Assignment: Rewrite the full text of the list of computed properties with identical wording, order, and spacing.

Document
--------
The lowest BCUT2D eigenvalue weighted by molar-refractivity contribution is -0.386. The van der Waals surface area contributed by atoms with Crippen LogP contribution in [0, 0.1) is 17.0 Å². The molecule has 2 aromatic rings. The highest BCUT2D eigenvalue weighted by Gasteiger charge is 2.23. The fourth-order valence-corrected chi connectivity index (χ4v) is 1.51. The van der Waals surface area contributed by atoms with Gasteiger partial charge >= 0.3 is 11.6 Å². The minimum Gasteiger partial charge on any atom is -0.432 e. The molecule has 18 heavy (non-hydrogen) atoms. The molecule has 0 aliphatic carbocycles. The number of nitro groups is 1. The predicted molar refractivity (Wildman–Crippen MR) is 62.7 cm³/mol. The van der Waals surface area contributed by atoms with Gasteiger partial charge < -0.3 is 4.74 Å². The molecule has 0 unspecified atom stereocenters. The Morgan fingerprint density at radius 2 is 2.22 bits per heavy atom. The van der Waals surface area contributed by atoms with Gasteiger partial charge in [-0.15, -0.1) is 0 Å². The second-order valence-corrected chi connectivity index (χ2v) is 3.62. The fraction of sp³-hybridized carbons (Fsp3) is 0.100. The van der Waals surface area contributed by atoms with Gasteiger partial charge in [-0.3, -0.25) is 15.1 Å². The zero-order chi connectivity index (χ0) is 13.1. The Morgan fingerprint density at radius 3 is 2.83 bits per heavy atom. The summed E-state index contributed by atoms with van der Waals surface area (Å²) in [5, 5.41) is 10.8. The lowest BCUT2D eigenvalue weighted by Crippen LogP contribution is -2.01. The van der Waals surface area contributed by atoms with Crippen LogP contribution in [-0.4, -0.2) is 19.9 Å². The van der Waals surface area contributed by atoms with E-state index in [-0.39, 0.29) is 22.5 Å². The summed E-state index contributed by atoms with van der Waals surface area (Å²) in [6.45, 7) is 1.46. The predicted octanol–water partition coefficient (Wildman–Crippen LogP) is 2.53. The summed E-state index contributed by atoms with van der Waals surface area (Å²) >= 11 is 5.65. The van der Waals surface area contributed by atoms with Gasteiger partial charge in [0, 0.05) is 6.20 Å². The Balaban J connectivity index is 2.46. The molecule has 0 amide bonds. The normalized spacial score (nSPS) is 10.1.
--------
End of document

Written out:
The lowest BCUT2D eigenvalue weighted by molar-refractivity contribution is -0.386. The van der Waals surface area contributed by atoms with Crippen LogP contribution in [0, 0.1) is 17.0 Å². The molecule has 2 aromatic rings. The highest BCUT2D eigenvalue weighted by Gasteiger charge is 2.23. The fourth-order valence-corrected chi connectivity index (χ4v) is 1.51. The van der Waals surface area contributed by atoms with Gasteiger partial charge >= 0.3 is 11.6 Å². The minimum Gasteiger partial charge on any atom is -0.432 e. The molecule has 18 heavy (non-hydrogen) atoms. The molecule has 0 aliphatic carbocycles. The number of nitro groups is 1. The predicted molar refractivity (Wildman–Crippen MR) is 62.7 cm³/mol. The van der Waals surface area contributed by atoms with Gasteiger partial charge < -0.3 is 4.74 Å². The molecule has 0 unspecified atom stereocenters. The Morgan fingerprint density at radius 2 is 2.22 bits per heavy atom. The van der Waals surface area contributed by atoms with Gasteiger partial charge in [-0.15, -0.1) is 0 Å². The second-order valence-corrected chi connectivity index (χ2v) is 3.62. The fraction of sp³-hybridized carbons (Fsp3) is 0.100. The van der Waals surface area contributed by atoms with Gasteiger partial charge in [-0.3, -0.25) is 15.1 Å². The zero-order chi connectivity index (χ0) is 13.1. The Morgan fingerprint density at radius 3 is 2.83 bits per heavy atom. The summed E-state index contributed by atoms with van der Waals surface area (Å²) in [5, 5.41) is 10.8. The lowest BCUT2D eigenvalue weighted by Crippen LogP contribution is -2.01. The van der Waals surface area contributed by atoms with Crippen LogP contribution in [-0.4, -0.2) is 19.9 Å². The van der Waals surface area contributed by atoms with E-state index in [-0.39, 0.29) is 22.5 Å². The summed E-state index contributed by atoms with van der Waals surface area (Å²) in [6.45, 7) is 1.46. The predicted octanol–water partition coefficient (Wildman–Crippen LogP) is 2.53. The summed E-state index contributed by atoms with van der Waals surface area (Å²) >= 11 is 5.65. The van der Waals surface area contributed by atoms with Gasteiger partial charge in [0, 0.05) is 6.20 Å². The Balaban J connectivity index is 2.46. The molecule has 0 amide bonds. The normalized spacial score (nSPS) is 10.1.